Emma Bell a partner at MacRoberts Solicitors believes that developing the people skills of managers is the key to unlocking a business’s full potential.
A company’s manager is potentially its most valuable asset, yet all too often businesses promote individuals into a management role with no effective training or support.
The inevitable result is less than effective management, which can cause workplace stress, employee attrition and poor client and customer communication.
It is a situation which can seriously reduce a company’s efficiency and competitiveness – but proper training can turn that situation around and fully realise the potential of each employee.
Training to Lead
The key is to recognise the simple truth that behaviour breeds behaviour, a workforce takes its lead from the top, and strong inspired managers will lead inspired and motivated teams. Those motivated employees are the key to any successful organisation and will think creatively, use initiative, listen and act upon feedback and perhaps most importantly, stay with the company.
Good managers can be made, as well as born, and the skills they need can be acquired through a well thought out manager development programme, which addresses not just a manager’s behaviour but the attitudes, feelings and beliefs which underlie and determine those behaviours.
The need for such management skills has never been greater. Employee expectations have fundamentally changed over the last ten years. In the past, people would work, work, work in exchange for pay, pay, pay, and that was that.
People now expect respect at work, and they expect to be valued. In addition we live in a business environment where demand for top quality employees outstrips supply, making retention of good staff a vital factor in success.
Employees don’t leave jobs, they leave bad managers and one of the key elements in retaining good employees is to make sure they are managed effectively and given the support to achieve their potential. To maximise employees’ contributions to the workplace they have to be in an environment where they are motivated to participate to the best of their ability.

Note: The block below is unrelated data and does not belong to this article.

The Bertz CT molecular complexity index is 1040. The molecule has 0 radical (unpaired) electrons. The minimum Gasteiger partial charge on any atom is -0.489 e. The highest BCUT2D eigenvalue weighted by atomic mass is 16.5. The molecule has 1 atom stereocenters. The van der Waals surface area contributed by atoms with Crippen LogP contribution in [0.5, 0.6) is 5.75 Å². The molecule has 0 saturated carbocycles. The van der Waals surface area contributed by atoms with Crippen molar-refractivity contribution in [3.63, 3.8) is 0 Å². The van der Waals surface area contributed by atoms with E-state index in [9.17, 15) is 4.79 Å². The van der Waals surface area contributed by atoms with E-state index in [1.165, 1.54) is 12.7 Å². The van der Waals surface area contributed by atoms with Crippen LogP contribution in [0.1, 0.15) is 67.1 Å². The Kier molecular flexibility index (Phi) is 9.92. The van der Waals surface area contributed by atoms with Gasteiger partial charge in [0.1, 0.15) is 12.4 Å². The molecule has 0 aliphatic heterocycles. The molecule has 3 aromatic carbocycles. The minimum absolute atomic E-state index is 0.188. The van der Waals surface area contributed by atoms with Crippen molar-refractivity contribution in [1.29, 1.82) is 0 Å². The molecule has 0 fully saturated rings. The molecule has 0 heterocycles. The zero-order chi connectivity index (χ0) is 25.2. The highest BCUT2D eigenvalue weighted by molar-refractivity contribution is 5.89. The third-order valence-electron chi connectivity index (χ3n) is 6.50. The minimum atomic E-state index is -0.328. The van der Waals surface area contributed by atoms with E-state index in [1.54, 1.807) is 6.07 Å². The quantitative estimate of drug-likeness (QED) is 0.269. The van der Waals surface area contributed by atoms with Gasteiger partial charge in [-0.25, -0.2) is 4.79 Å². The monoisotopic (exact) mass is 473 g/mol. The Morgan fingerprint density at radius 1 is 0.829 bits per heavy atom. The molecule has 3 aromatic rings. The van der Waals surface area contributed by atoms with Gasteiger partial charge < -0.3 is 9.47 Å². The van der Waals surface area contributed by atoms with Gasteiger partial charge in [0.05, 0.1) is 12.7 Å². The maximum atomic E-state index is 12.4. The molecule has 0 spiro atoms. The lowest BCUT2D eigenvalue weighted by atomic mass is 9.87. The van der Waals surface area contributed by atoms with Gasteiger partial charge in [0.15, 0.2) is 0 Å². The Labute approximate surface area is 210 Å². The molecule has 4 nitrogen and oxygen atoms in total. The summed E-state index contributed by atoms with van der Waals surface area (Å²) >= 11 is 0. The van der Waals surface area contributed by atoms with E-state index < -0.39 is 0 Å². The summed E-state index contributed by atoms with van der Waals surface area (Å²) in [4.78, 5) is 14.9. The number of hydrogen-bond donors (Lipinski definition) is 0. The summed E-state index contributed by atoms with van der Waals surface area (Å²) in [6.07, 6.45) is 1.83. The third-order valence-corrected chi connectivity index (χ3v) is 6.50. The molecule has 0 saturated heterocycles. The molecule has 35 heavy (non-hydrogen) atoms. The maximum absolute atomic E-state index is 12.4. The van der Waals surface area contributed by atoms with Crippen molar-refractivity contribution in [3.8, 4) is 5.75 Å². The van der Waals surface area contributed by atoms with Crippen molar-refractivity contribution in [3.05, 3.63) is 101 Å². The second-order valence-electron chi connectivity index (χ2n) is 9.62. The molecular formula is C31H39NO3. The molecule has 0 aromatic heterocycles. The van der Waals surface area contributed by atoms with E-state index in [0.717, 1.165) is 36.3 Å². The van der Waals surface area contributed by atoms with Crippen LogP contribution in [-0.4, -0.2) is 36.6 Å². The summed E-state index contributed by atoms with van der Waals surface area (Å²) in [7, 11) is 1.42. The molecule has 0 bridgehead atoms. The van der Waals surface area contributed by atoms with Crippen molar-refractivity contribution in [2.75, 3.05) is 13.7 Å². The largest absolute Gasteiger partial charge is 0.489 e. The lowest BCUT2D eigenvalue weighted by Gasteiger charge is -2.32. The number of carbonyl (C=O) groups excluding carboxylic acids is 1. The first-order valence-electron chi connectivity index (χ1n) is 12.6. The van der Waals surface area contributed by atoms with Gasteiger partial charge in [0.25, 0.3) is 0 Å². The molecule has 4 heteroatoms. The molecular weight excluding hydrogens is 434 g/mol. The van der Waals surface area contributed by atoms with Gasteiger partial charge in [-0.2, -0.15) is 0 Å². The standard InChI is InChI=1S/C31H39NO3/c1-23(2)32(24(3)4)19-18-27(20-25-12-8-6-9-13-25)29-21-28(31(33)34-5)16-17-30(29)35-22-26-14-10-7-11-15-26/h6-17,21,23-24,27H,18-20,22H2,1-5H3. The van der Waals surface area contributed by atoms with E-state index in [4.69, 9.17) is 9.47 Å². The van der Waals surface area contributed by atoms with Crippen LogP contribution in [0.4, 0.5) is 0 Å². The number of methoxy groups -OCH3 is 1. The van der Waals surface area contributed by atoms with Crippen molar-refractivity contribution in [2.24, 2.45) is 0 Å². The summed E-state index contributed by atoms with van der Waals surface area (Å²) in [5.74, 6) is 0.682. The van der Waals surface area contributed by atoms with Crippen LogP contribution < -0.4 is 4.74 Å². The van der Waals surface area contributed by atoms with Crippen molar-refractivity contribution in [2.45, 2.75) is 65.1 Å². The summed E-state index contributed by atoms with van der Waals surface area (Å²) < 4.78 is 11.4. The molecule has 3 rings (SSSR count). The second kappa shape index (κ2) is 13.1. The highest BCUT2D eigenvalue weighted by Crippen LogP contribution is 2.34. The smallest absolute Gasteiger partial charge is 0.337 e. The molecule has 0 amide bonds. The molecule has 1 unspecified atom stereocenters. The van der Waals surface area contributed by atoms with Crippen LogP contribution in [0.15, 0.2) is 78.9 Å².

At the moment many British businesses are facing unprecedented international competition with the shrinking of the global community which means that such things as outsourcing contact centre work to India is becoming relatively commonplace. What is the competitive edge that our companies can bring to this marketplace? The answer is our people, and the simple truth is, if a company’s people are happy they will deliver a better service.
So what then makes employees happy? There are lots of statistics out there to show that it is no longer primarily pay. Instead, employee happiness is determined by the work environment, by the work culture and by the relationships at work, and the key responsibility for monitoring and influencing employee satisfaction lies with the manager.
Another element in the modern business environment which is placing an ever-greater premium on effective management is the increasing requirement to allow for more work-life balance. With flexible working hours, dependency leave and part-time work requests now a feature of most workplaces, the demands of the workforce require imaginative and sensitive managing.
Effective communication is at the heart of good management – without it there can be none of the rapport and trust needed to build a motivated and inspired workforce.
A comprehensive manager development programme will develop the communication skills and motivational behaviour and attitudes of a manager. It will challenge his or her most deeply held beliefs, the bedrock elements of their personality that drive their behaviour and influence the way they regard those around them.
Once those beliefs have been identified, the manager can identify those that really work for him or her and those that don’t. Managers can then be provided with a set of tools they can use to change the beliefs they want to change about themselves and about others, change the attitudes they want to change and raise awareness of their own responses. It’s about bringing consciousness to their working method.
Once managers understand their own drivers and motivators, and can see how their own behaviour influences that of others, they can begin to understand what drives employee behaviour, and that perspective can provide them with a key tool for motivating staff.
This kind of management development programme, which looks at the whole of the employment relationship, represents a dramatic break from previous “sticking plaster” approaches, but without it, companies will fail to realise the full potential of their greatest asset, and will pay the price in today’s fiercely competitive marketplace.